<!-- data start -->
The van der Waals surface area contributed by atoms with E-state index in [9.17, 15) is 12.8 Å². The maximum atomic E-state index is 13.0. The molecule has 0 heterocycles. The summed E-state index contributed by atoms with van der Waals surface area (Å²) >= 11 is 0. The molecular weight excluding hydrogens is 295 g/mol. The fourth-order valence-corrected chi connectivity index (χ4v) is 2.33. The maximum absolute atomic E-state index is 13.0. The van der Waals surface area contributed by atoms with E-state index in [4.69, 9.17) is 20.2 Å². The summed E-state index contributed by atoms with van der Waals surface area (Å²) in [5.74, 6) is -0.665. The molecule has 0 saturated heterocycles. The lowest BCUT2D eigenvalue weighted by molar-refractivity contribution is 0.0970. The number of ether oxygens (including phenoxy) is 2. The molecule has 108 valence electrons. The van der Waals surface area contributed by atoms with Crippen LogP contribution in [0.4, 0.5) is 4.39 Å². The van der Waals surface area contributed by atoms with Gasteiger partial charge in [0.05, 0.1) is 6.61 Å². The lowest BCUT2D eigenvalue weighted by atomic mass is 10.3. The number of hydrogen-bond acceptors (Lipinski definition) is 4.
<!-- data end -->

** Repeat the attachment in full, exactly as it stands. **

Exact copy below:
The van der Waals surface area contributed by atoms with E-state index in [9.17, 15) is 12.8 Å². The maximum atomic E-state index is 13.0. The molecule has 0 heterocycles. The summed E-state index contributed by atoms with van der Waals surface area (Å²) >= 11 is 0. The molecular weight excluding hydrogens is 295 g/mol. The fourth-order valence-corrected chi connectivity index (χ4v) is 2.33. The maximum absolute atomic E-state index is 13.0. The van der Waals surface area contributed by atoms with E-state index in [4.69, 9.17) is 20.2 Å². The summed E-state index contributed by atoms with van der Waals surface area (Å²) in [5.74, 6) is -0.665. The molecule has 0 saturated heterocycles. The lowest BCUT2D eigenvalue weighted by molar-refractivity contribution is 0.0970. The number of ether oxygens (including phenoxy) is 2. The molecule has 108 valence electrons. The van der Waals surface area contributed by atoms with Crippen LogP contribution in [0.4, 0.5) is 4.39 Å². The van der Waals surface area contributed by atoms with Gasteiger partial charge in [0.05, 0.1) is 6.61 Å². The lowest BCUT2D eigenvalue weighted by atomic mass is 10.3. The number of hydrogen-bond acceptors (Lipinski definition) is 4.